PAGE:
Filling the Stewardship Gap: Two Leaders in the Effort to Mobilize a Million People Who Love Colorado


Filling the Stewardship Gap:

Two Leaders in the Effort to Mobilize a Million People Who Love Colorado



We Coloradan’s care deeply about our public lands. How deeply? In 2010, our 1.3 million volunteer-hours were valued at nearly $28 million! As the 42nd anniversary of Earth Day approaches, this is a good time to reflect upon the progress we have made after years spent stewarding our lands and develop the resolve needed to face future challenges.

In 1992, voters created the Great Outdoors Colorado (GOCO) Trust Fund to help preserve our state’s outdoor heritage. To date, GOCO has awarded approximately $800 million in grants for well over 3,000 projects. Local governments and others have contributed additional funding for preservation of open space and natural areas. But despite these major achievements, the gap between volunteer capacity and stewardship needs remains. After extensive research, Volunteers for Outdoor Colorado (VOC) published their Blueprint for Outdoor Stewardship in 2002. They found that record population growth had led to a substantial increase in the use of public land for recreation at a time when land managers’ budgets and staffs were getting smaller. As a result, the natural resources that attract new residents to our state were being degraded.

The Blueprint provided a strategy for significantly increasing levels of volunteer participation. The plan was implemented and further progress was made, and yet the executive summary in a document released last year began with this statement: “The crisis facing Colorado’s public lands is at a critical point.”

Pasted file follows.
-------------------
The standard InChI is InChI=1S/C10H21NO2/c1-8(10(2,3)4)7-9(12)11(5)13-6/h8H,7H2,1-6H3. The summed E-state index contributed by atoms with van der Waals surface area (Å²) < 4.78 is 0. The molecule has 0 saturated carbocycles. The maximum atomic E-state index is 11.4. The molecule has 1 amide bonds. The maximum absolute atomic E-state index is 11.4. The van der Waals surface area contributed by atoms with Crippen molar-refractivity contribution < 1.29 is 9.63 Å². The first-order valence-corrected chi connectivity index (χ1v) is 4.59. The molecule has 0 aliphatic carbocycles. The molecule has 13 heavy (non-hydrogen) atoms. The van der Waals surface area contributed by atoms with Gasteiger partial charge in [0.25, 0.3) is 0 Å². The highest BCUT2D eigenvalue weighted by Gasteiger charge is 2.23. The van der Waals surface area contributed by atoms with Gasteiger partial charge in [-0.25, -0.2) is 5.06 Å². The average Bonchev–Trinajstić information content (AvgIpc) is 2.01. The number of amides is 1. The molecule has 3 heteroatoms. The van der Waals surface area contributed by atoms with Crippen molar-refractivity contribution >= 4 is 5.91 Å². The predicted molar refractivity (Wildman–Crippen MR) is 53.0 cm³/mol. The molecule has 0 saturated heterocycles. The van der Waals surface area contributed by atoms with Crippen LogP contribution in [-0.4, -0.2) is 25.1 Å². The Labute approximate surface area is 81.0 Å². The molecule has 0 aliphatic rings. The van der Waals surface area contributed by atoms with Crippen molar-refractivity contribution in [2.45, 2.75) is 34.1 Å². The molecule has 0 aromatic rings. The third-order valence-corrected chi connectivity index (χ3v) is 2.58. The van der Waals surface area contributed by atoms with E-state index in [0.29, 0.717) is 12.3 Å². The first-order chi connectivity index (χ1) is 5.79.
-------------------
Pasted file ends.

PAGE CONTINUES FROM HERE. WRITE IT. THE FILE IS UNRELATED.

The Report on the Impact of Volunteer Stewardship in 2011 was the result of input from participants at the November 2010 Stewardship Forum, a two day event coordinated by the Colorado Mountain Club and Volunteers for Outdoor Colorado. The crisis discussed in the Report was brought about by a number of factors.

  • Population growth continues and Colorado’s budget deficit is $1 billion for this fiscal year.
  • The pine beetle epidemic and wildland fires such as the Fourmile Canyon Fire have further strained the ability of land management agencies and nonprofit groups to contend with these problems.
  • Additional challenges include climate change and the growing disconnect between children and the outdoors.
  • Though volunteers in increasing numbers are rising to these challenges each year, the struggle to bridge the capacity gap continues.

If we are to be successful in meeting stewardship needs, we must create “sufficient capacity to manage and train volunteers to be as effective as they can be and to ensure that they have a great experience that makes them want to return again and again. Volunteer management and training programs require sufficient funding and support. With that, the investment in volunteers can be leveraged many times over. The outdoor stewardship movement needs to be strengthened.”

The 2010 Stewardship Forum spawned the Colorado Outdoor Stewardship Coalition which hosted a second forum on the Western Slope last March. They will also be hosting a 2nd annual awareness event at the State Capitol on April 19th.

Those of us attending the Forum left with the intention of fulfilling this call to action: “to engage a million Coloradans in taking care of our state’s outdoors resources, helping to preserve, protect and sustain our natural resources for generations to come.” Two organizations who remain at the forefront of this mission are the Colorado Mountain Club (CMC) Conservation Program and Wildlands Restoration Volunteers (WLRV).

Colorado Mountain Club